Do you know who makes the pockets for your favorite shirt or pair of pants? Meet Elpina Sezi a 53-year-old Machinist at our eco-factory. Elpina started working at Wildlife Works in 2012. Since working at Wildlife Works, the single mother of has used her salary to educate her 23-year-old daughter through college and build a permanent house and renovate it. Elpina is thankful for Wildlife Works for the opportunity to work and earn a good salary. Her happiest moments are when she is busy and also during lunchtimes!
Wildlife Works provides free onsite Nursery to employees’ children. Salma Joha is one beneficiary, as her four-year-old son attends school at Wildlife Works Nursery School. The wife and mother of three is a straight machinist at Wildlife Works’ Eco-factory. Since her husband’s job is not stable, Salma uses her salary to educate her children as well as assist her parents in their home. Having joined Wildlife Works in 2016, she has gained valuable skills such as operating an overlock and straight stitch machine among others. According to Salma, more orders means more salaries, so keep them coming!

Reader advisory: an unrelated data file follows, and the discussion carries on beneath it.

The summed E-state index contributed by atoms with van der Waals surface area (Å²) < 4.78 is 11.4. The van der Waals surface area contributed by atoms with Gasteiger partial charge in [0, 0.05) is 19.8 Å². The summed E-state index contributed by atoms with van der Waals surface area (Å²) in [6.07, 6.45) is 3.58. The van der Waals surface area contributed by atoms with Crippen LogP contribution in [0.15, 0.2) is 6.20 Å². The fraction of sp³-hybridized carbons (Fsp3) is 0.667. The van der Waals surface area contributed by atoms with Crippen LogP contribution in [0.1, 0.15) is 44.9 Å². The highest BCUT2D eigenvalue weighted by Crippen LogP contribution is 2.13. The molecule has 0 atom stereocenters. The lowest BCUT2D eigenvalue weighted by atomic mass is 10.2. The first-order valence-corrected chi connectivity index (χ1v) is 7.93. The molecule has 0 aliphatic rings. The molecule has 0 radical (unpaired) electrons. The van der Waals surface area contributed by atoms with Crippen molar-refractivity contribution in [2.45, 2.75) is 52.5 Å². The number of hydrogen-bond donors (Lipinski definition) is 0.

Ever wondered who makes the buttonholes on your dress or shirt? Meet Constance Machocho, a wife and mother of two. Constance is a straight stitch machinist who has been working for Wildlife Works’ Eco-factory since 2010. With the salary that she earns she and her husband are able to educate their children as well as build a comfortable home for the family. According to Constance, there is nothing she enjoys more than being busy at her machine. She hopes that more clients can trust her to make their clothes.
Meet Gilbert Mjukane, one of Wildlife Works’ aspiring designers. Born in Vihiga, an area of Western Kenya, Gilbert is the fifth born in a family of nine girls. He comes from a single parent family and developed an interest in tailoring from his mum who used to sew to earn a living. Since joining Wildlife Works in 2013, he has used his steady income to complete his high school education and also help to educate his younger siblings. At Wildlife Works, he enjoys game drive trips, when staff are treated to a safari drive in the conservancy. During his free time, Gilbert attends tailoring classes and hopes to be an independent designer in the future.